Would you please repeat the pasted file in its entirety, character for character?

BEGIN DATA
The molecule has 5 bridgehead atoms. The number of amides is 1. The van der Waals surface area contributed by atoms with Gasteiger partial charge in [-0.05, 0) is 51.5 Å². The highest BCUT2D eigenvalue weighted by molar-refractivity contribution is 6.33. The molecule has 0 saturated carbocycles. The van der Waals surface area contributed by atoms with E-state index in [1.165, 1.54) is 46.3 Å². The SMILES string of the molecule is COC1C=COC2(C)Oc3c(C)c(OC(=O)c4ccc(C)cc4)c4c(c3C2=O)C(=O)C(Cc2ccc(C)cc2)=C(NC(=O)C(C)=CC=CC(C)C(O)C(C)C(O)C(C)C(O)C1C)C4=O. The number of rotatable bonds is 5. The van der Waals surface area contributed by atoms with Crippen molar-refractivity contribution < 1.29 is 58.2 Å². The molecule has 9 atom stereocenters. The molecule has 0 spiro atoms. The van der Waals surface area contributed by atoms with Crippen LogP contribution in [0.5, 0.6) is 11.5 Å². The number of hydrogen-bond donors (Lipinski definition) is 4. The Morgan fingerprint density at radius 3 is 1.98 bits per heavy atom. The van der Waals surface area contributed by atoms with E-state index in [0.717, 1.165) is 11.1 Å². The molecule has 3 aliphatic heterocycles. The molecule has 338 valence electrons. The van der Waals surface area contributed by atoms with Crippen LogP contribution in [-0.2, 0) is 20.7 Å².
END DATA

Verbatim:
The molecule has 5 bridgehead atoms. The number of amides is 1. The van der Waals surface area contributed by atoms with Gasteiger partial charge in [-0.05, 0) is 51.5 Å². The highest BCUT2D eigenvalue weighted by molar-refractivity contribution is 6.33. The molecule has 0 saturated carbocycles. The van der Waals surface area contributed by atoms with E-state index in [1.165, 1.54) is 46.3 Å². The SMILES string of the molecule is COC1C=COC2(C)Oc3c(C)c(OC(=O)c4ccc(C)cc4)c4c(c3C2=O)C(=O)C(Cc2ccc(C)cc2)=C(NC(=O)C(C)=CC=CC(C)C(O)C(C)C(O)C(C)C(O)C1C)C4=O. The number of rotatable bonds is 5. The van der Waals surface area contributed by atoms with Crippen molar-refractivity contribution < 1.29 is 58.2 Å². The molecule has 9 atom stereocenters. The molecule has 0 spiro atoms. The van der Waals surface area contributed by atoms with Crippen LogP contribution in [0.5, 0.6) is 11.5 Å². The number of hydrogen-bond donors (Lipinski definition) is 4. The Morgan fingerprint density at radius 3 is 1.98 bits per heavy atom. The van der Waals surface area contributed by atoms with E-state index in [0.717, 1.165) is 11.1 Å². The molecule has 3 aliphatic heterocycles. The molecule has 338 valence electrons. The van der Waals surface area contributed by atoms with Crippen LogP contribution in [-0.2, 0) is 20.7 Å².